Our houses are getting bigger

Rick Bookstaber makes the point on Business Insider that technology is increasingly changing the way we live our lives (also here). He comes at it from the perspective of Commodities but his thoughts parallel my own personal experience of how technology is changing my living arrangements:

Our demand for housing and transportation, two of the biggest commodity hogs, will be lower. McMansions will be totally passe. It should already be dawning on people that most all of our non-sleeping hours at home are spent in the kitchen and its adjacent family room. Living rooms and dining rooms are relics. When people internalize the fact that they spend most of their non-sleeping, non-bathroom, non-eating time in a ten by twelve foot space with their various experience machine prototypes, large homes will, by and large, go the way of cars with fins and chrome.

We obviously will not need to drive around as much, given that so much of what we want is delivered to us electromagnetically. And, getting back to real goods and technological advances, if we take the web-based distribution a few steps further, rather than having thousands of cars running from one store to the next, a couple of delivery trucks will ply the streets. So per-capita consumption of energy and resource-intensive infrastructure will decrease.

Given our evolved interests a few decades hence, most of us will be spending a fraction of our income on consumption. There just won’t be a lot that we will demand that requires nonrenewable resources. What we will demand will be in the way of electronic products, which will only consume a few ounces of such commodities. We will basically eat, sleep, work and then veg out. Give us food, plumbing, heat and our two-hundred dollar experience machine games, and we will be happy as a clam.

Whilst I’m no fan of the video games etc. there are some very important breakthroughs which are causing the “stuff” in our house to shrink and hence the overall living space to effectively grow. For example:

  • We no longer have piles of DVDs lying around – an AppleTV for every TV, plus a home media server, means we just don’t need them (the CDs went years ago, in the same way). Plus we can get rid of the DVD player.
  • TVs have got smaller – if you think how dominant a CRT TV was, compared to a new Flat Panel TV, you basically get a another few feet of the room back plus a lot of flexibility in room layout.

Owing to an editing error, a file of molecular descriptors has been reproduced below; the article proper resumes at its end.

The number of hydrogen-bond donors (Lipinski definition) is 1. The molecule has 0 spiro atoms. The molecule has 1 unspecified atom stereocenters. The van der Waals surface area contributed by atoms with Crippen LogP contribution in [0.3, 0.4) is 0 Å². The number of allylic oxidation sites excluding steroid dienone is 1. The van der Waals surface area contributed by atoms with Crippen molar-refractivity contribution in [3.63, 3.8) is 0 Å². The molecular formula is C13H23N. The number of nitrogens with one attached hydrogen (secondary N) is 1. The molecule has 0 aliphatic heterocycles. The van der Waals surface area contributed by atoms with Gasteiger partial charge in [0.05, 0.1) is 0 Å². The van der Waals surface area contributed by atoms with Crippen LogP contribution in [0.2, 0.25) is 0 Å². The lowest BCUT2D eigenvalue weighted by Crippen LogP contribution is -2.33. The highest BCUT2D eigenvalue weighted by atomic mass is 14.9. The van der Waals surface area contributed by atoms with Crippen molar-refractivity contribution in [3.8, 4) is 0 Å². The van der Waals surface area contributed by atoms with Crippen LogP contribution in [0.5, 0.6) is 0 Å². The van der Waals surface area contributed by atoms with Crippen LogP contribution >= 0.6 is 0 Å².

• Devices have collapsed into one – we no longer have separate TV, Audio system etc., it is all in the TV & AppleTV – although we still have separate speakers.
  • My personal filing has disappeared – everything is now scanned into a computer, and in my case stored in PatentSafe where it is nicely searchable and categorised. Not only has this saved a lot of space, it also makes finding things *so* much easier. Plus I can back it up off site, and also access things from anywhere I have Internet.
  • Books, Magazines etc. are all collapsing into the iPad and the Kindle. For a family of 4 heavy readers this is a major space saving, especially when you also get rid of technical books and recipe books.

I estimate I’ve taken 1 bedroom worth of “Stuff” out of our living areas in the past year. Sure I’ve had to invest a bit but if you look at how much it would have cost to move to a larger house, it is a real bargain.

The same thing is happening at work, too. We’re gradually working our way through all the paper and eliminating it which not only removes the paper it also removes all the stuff you have to look after paper – files, envelopes, printers, fax machines, etc. I don’t know what proportion of a typical office is dedicated to paper and everything that goes with it, but it is substantial. We realised the other day that we rarely use our printer these days, the fax machine is dusty, and we have to stop buying envelopes in office-sized quantities because the adhesive goes off before we use them.

Digitisation at work and home means it doesn’t really where I am anymore. In fact I do look at the overall costs of an office and wonder why we have one at all. I think there are a lot of businesses who have offices just because they have always had an office, but I suspect if they were aggressive about digitising, they would be able to remove a massive fixed cost with relatively small investment.

So, if you want a larger house go and get a new TV or two, some AppleTVs, a Kindle each, a few iPads, and a scanner (I am in love with the Fujitsu ScanSnap). For a few thousand pounds you can get yourself a larger, less cluttered living space – much cheaper than moving house! Plus, you get to reduce your environmental footprint…

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